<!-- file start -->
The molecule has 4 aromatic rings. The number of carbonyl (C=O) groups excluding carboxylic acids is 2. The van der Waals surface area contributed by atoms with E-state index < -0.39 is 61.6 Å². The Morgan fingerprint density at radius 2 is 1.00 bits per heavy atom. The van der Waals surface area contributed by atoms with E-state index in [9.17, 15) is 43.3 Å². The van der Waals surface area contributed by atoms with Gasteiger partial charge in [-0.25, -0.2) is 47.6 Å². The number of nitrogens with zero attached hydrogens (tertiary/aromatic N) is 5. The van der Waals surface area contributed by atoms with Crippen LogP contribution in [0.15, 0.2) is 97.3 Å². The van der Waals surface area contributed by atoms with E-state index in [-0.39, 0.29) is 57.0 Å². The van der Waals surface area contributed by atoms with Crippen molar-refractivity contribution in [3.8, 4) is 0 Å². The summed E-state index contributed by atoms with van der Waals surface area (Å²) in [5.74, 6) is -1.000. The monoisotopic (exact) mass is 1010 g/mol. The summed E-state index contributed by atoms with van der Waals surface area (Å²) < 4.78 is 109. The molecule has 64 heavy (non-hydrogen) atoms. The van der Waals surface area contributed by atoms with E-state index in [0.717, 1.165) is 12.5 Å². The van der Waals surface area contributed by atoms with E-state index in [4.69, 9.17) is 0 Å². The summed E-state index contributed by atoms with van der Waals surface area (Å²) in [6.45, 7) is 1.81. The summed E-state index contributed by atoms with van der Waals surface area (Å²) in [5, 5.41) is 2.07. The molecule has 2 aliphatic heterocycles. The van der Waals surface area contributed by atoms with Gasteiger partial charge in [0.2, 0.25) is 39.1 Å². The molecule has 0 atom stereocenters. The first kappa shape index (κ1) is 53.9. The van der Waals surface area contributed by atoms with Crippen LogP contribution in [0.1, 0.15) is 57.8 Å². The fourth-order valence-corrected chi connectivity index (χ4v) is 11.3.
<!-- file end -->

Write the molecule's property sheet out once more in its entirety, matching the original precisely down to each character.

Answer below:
The molecule has 4 aromatic rings. The number of carbonyl (C=O) groups excluding carboxylic acids is 2. The van der Waals surface area contributed by atoms with E-state index < -0.39 is 61.6 Å². The Morgan fingerprint density at radius 2 is 1.00 bits per heavy atom. The van der Waals surface area contributed by atoms with E-state index in [9.17, 15) is 43.3 Å². The van der Waals surface area contributed by atoms with Gasteiger partial charge in [-0.25, -0.2) is 47.6 Å². The number of nitrogens with zero attached hydrogens (tertiary/aromatic N) is 5. The van der Waals surface area contributed by atoms with Crippen LogP contribution in [0.15, 0.2) is 97.3 Å². The van der Waals surface area contributed by atoms with E-state index in [-0.39, 0.29) is 57.0 Å². The van der Waals surface area contributed by atoms with Crippen molar-refractivity contribution in [3.8, 4) is 0 Å². The summed E-state index contributed by atoms with van der Waals surface area (Å²) in [5.74, 6) is -1.000. The monoisotopic (exact) mass is 1010 g/mol. The summed E-state index contributed by atoms with van der Waals surface area (Å²) < 4.78 is 109. The molecule has 64 heavy (non-hydrogen) atoms. The van der Waals surface area contributed by atoms with E-state index in [0.717, 1.165) is 12.5 Å². The van der Waals surface area contributed by atoms with E-state index in [4.69, 9.17) is 0 Å². The summed E-state index contributed by atoms with van der Waals surface area (Å²) in [6.45, 7) is 1.81. The summed E-state index contributed by atoms with van der Waals surface area (Å²) in [5, 5.41) is 2.07. The molecule has 2 aliphatic heterocycles. The van der Waals surface area contributed by atoms with Gasteiger partial charge in [0.2, 0.25) is 39.1 Å². The molecule has 0 atom stereocenters. The first kappa shape index (κ1) is 53.9. The van der Waals surface area contributed by atoms with Crippen LogP contribution in [0.1, 0.15) is 57.8 Å². The fourth-order valence-corrected chi connectivity index (χ4v) is 11.3.